Homeless women veterans in Asheville “don’t get what men get,” said Alyce Knaflich. The retired staff sergeant spoke March 29 at the Tribute to Women Veterans event, a fundraiser she organized as a way to build awareness and get female vets the help they need. About 30 people attended the tribute, which was hosted by Jubilee! Community Church and honored such local residents as World War II veteran Stella Stepherd and Army veterans Brenda Ploss and Darleen Minton.
“Women veterans are the fastest-growing population of homeless in America,” said Knaflich. Yet in Asheville, she knows of just 10 beds set aside at Steadfast House for women vets, compared to 200 for men at the Veterans Restoration Quarters (both facilities are run by the Asheville Buncombe Community Christian Ministry). “Ten beds in this community is insufficient,” said Knaflich, who has been homeless. Our “current community facilities are inadequate in providing education, transportation [and] nutrition and often [have] overcrowded conditions,” she asserted.
At Steadfast House, women vets share space with homeless women and children, Knaflich noted.
From 1975 to 1994, she was stationed in Alabama, Virginia, Texas, Germany and Korea, serving in such positions as a Petroleum Laboratory Specialist and Telecommunications Operator. Like many female veterans, Knaflich was assaulted while in service. After 10 years of living with 30 percent disability pay and working in trade to so that she could park her vehicle in campgrounds, she was diagnosed with post-traumatic stress disorder. Knaflich now volunteers locally in several ways, such as chairing the Buncombe County Veterans Council and co-founding the WNC Women Warriors group.
Lynn Marlow, a counselor and licensed clinical psychologist who provides support for female and male veterans at the local Charles George Veterans Affairs Medical Center, offered a few statistics about abuse in the U.S. military. “Of all women treated by the VA, one in four reports being sexually harassed or assaulted [in training or in active duty]. Of all men treated by the VA, one in 100 reports being sexually harassed or assaulted.”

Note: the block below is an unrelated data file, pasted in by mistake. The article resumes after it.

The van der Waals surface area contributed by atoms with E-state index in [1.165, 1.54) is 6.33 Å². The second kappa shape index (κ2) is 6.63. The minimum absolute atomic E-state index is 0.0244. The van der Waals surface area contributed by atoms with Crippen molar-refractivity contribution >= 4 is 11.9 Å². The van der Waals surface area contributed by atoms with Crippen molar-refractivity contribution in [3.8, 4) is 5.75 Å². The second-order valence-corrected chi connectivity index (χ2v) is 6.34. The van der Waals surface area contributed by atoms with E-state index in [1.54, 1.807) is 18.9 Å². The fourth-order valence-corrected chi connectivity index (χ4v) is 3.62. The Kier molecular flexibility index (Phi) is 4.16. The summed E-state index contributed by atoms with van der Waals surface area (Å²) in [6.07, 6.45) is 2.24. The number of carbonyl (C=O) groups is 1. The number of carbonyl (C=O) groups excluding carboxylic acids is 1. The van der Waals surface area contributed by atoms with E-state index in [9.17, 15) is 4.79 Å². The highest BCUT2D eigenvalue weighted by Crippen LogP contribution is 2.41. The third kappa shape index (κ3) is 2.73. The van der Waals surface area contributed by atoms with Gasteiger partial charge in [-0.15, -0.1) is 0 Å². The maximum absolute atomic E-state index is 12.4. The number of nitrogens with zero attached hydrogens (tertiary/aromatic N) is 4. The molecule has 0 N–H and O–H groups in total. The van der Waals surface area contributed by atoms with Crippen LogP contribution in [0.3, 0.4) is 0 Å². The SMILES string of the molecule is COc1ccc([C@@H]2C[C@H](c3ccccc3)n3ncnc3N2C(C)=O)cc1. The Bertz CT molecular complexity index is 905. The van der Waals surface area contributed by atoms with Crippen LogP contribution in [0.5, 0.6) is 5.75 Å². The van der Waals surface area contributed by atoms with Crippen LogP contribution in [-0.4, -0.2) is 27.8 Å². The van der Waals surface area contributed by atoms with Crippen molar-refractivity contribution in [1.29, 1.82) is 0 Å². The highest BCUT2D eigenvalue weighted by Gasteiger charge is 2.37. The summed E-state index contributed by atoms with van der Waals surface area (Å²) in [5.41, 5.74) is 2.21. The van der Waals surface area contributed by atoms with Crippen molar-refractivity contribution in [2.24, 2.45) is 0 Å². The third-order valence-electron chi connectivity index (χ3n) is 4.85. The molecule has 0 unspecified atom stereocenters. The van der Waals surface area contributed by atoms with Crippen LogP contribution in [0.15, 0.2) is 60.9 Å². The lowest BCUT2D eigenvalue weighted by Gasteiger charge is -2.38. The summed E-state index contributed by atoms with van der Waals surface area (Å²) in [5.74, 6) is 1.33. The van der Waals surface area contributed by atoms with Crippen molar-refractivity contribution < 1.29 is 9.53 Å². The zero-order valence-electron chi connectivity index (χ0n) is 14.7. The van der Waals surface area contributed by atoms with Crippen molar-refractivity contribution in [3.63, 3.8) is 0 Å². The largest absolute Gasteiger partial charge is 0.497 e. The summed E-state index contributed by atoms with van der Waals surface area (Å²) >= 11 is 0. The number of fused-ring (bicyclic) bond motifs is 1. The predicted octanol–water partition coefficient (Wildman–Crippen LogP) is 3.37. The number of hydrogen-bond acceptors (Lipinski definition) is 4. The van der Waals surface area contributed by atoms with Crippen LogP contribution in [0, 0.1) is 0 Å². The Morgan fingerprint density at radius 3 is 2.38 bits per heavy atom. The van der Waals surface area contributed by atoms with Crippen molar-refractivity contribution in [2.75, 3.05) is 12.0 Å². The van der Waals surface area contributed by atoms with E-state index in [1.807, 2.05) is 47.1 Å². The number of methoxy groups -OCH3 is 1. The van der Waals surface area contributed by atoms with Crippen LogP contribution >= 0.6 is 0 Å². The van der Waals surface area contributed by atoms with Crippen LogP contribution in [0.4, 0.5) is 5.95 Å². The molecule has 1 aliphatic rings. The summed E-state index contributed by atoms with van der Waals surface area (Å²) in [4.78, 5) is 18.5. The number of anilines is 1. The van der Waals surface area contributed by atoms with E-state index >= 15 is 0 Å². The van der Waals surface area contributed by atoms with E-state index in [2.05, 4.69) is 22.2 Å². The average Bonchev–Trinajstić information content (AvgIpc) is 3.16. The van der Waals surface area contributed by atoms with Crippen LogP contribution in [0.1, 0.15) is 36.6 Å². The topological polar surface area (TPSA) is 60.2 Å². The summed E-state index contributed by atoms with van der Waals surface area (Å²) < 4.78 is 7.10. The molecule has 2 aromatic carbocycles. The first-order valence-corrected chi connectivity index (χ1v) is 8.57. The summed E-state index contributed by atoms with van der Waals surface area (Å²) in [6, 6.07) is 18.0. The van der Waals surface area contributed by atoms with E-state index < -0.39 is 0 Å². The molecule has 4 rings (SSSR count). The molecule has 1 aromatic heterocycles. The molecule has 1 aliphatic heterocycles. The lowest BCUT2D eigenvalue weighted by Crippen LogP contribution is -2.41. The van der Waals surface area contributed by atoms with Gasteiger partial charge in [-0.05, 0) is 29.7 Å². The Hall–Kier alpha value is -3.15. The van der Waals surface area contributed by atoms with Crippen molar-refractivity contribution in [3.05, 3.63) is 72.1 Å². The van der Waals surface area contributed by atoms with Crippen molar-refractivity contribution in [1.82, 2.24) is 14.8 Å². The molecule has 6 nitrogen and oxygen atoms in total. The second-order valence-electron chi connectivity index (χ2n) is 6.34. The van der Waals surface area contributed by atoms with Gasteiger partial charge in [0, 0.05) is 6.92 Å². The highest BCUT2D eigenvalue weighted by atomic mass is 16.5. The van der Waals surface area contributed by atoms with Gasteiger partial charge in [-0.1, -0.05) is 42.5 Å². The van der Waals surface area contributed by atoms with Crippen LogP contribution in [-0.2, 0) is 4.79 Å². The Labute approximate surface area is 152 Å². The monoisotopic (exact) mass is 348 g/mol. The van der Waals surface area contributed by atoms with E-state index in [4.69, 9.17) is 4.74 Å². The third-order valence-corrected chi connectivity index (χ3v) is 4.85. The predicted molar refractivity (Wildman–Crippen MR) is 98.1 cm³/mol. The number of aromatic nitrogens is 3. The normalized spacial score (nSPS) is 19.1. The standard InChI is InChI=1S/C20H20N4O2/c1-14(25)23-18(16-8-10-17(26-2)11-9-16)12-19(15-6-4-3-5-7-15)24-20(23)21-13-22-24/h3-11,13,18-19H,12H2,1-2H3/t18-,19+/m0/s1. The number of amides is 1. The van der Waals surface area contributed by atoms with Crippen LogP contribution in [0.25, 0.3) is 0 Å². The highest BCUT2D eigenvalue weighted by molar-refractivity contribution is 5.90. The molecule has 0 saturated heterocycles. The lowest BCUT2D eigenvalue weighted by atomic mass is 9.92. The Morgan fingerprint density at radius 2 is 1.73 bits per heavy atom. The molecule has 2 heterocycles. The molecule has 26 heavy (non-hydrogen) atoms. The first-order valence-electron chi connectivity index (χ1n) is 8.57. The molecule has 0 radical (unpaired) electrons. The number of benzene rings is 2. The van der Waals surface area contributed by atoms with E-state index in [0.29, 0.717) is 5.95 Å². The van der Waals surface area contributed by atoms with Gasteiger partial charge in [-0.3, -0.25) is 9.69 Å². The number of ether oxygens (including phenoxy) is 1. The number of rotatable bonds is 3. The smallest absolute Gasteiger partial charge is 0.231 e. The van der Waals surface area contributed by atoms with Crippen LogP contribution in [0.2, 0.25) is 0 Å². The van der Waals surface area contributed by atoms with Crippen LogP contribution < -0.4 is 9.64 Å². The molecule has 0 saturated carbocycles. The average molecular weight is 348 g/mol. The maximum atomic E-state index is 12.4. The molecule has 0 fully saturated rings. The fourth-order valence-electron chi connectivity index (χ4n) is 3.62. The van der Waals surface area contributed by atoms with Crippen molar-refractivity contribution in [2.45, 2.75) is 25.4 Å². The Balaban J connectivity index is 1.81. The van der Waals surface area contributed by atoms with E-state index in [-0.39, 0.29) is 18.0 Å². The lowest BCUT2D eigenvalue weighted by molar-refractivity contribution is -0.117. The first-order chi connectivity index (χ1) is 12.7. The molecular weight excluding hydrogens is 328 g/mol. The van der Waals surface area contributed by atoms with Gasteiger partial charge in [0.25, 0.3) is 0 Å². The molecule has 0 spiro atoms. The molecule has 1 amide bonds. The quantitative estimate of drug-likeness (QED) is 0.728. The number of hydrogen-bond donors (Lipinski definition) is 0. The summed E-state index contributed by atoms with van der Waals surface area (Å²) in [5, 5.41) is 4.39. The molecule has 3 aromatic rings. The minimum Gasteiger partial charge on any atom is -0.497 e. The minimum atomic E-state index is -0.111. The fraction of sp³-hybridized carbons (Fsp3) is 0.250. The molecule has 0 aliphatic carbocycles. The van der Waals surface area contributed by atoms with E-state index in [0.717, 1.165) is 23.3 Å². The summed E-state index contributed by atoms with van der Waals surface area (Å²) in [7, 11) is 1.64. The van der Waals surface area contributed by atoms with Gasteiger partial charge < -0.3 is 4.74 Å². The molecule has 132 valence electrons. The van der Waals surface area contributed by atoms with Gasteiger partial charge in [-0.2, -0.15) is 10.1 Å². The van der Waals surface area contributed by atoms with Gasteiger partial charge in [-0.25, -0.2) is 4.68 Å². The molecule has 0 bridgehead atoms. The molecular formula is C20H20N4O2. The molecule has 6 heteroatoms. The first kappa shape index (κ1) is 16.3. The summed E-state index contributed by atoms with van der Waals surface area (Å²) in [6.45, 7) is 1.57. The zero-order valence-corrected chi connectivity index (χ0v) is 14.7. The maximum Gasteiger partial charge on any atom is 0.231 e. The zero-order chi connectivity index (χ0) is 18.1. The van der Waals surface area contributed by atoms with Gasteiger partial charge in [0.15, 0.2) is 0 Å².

National awareness on the issue of sexual assault in the military is growing — and has a name: military sexual trauma. The 2012 documentary The Invisible War features interviews with survivors of rape, sexual assault and harassment. And a March 31 article in The Week magazine reports, “Female soldiers today are 180 times more likely to be sexually assaulted by a fellow soldier than killed by an enemy.” The article also provides this statistic: “In 2011, there were around 3,000 official cases of military sexual assault, but a report … put[s] the actual annual number at 19,000 or more. An anonymous survey of more than 1,100 women who served in Afghanistan and Iraq, conducted last year by the Department of Veterans Affairs, found that almost half said they had been sexually harassed, and nearly one quarter said they’d been sexually assaulted” (”The Military’s Sexual Assault Epidemic”).
Women can take the lead in addressing the problem, said Knaflich and others who spoke at the Asheville tribute.
Shepherd, who served as an anti-aircraft gun technician in the British Army’s Royal Artillery during World War II, discussed her experiences and emphasized the importance of supporting fellow soldiers.
From the late 1970s through the 1990s, Ploss served in active duty in the U.S. Army Military Intelligence Branch, then the U.S. Army Reserves as an Adjutant General. Raised in a military family, she was told that she “could do anything and be anything.” In a tearful address, she asked the audience to stand up for women soldiers, especially those who need help. “We are here tonight to raise funds and find a safe home for women veterans.”
Minton, who served in the U.S. Army and Army Reserve from 1980-2002, spoke frankly about facing sexual harassment and overcoming homelessness. Like Knaflich, she volunteers at the local VA.
Meta Commerse, the founding director of Story Medicine Asheville, talked about the importance of writing and sharing stories as part of the recovery process. “Every person’s story matters, each voice deserves an audience; this is our most valuable medicine.”
With these and other women at her side, Knaflich repeated a simple message: Local women vets need their own shelter and better treatment. They’re not treated fairly, relative to male veterans, she claimed. “They are not getting the benefits they earned. Men are prioritized.”
Determined to raise the money needed to “get [women veterans] their own house,” Knaflich said, “Women veterans are veterans too.”
To donate to this local initiative, please visit www.AMVETSNC.org, and click on Women Veterans. Co-sponsors of the March 29 tribute included WOVEN Women Veterans NEtwor and Western North Carolina Women Warriors.